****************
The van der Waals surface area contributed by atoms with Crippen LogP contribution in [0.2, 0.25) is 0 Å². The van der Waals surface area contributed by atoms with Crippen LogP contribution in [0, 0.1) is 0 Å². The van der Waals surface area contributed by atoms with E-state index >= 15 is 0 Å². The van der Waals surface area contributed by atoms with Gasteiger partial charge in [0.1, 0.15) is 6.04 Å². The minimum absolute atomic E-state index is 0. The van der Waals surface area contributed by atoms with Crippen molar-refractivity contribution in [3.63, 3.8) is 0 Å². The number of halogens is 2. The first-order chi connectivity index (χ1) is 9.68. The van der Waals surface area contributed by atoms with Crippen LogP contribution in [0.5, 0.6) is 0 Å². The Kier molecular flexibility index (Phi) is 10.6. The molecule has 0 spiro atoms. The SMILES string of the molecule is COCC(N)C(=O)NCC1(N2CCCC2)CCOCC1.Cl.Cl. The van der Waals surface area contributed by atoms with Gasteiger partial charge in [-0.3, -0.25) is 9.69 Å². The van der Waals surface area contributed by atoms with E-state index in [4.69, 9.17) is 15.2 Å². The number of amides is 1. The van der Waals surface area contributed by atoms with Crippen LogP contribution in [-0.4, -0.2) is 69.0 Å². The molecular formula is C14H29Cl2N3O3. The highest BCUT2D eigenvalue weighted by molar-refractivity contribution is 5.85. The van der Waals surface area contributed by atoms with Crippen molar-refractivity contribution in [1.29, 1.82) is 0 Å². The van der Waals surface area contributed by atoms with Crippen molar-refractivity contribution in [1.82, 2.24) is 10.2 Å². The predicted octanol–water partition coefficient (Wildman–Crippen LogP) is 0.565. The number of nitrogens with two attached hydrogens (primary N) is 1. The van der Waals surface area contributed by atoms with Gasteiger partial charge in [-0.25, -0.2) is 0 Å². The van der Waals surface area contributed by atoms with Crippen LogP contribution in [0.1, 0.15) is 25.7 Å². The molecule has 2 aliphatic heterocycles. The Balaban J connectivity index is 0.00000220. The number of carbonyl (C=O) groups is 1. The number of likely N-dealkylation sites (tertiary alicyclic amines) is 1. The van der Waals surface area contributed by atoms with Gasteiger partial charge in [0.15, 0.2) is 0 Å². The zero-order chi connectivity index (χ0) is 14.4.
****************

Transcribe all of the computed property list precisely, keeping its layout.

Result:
The van der Waals surface area contributed by atoms with Crippen LogP contribution in [0.2, 0.25) is 0 Å². The van der Waals surface area contributed by atoms with Crippen LogP contribution in [0, 0.1) is 0 Å². The van der Waals surface area contributed by atoms with E-state index >= 15 is 0 Å². The van der Waals surface area contributed by atoms with Gasteiger partial charge in [0.1, 0.15) is 6.04 Å². The minimum absolute atomic E-state index is 0. The van der Waals surface area contributed by atoms with Crippen molar-refractivity contribution in [3.63, 3.8) is 0 Å². The number of halogens is 2. The first-order chi connectivity index (χ1) is 9.68. The van der Waals surface area contributed by atoms with Crippen LogP contribution in [0.5, 0.6) is 0 Å². The Kier molecular flexibility index (Phi) is 10.6. The molecule has 0 spiro atoms. The SMILES string of the molecule is COCC(N)C(=O)NCC1(N2CCCC2)CCOCC1.Cl.Cl. The van der Waals surface area contributed by atoms with Gasteiger partial charge in [-0.3, -0.25) is 9.69 Å². The van der Waals surface area contributed by atoms with E-state index in [4.69, 9.17) is 15.2 Å². The number of amides is 1. The van der Waals surface area contributed by atoms with Crippen LogP contribution in [-0.4, -0.2) is 69.0 Å². The molecular formula is C14H29Cl2N3O3. The highest BCUT2D eigenvalue weighted by molar-refractivity contribution is 5.85. The van der Waals surface area contributed by atoms with Crippen molar-refractivity contribution in [1.29, 1.82) is 0 Å². The van der Waals surface area contributed by atoms with Crippen molar-refractivity contribution in [1.82, 2.24) is 10.2 Å². The predicted octanol–water partition coefficient (Wildman–Crippen LogP) is 0.565. The number of nitrogens with two attached hydrogens (primary N) is 1. The van der Waals surface area contributed by atoms with Gasteiger partial charge in [-0.25, -0.2) is 0 Å². The van der Waals surface area contributed by atoms with Crippen LogP contribution in [0.1, 0.15) is 25.7 Å². The molecule has 2 aliphatic heterocycles. The Balaban J connectivity index is 0.00000220. The number of carbonyl (C=O) groups is 1. The number of likely N-dealkylation sites (tertiary alicyclic amines) is 1. The van der Waals surface area contributed by atoms with Gasteiger partial charge in [0.15, 0.2) is 0 Å². The zero-order chi connectivity index (χ0) is 14.4.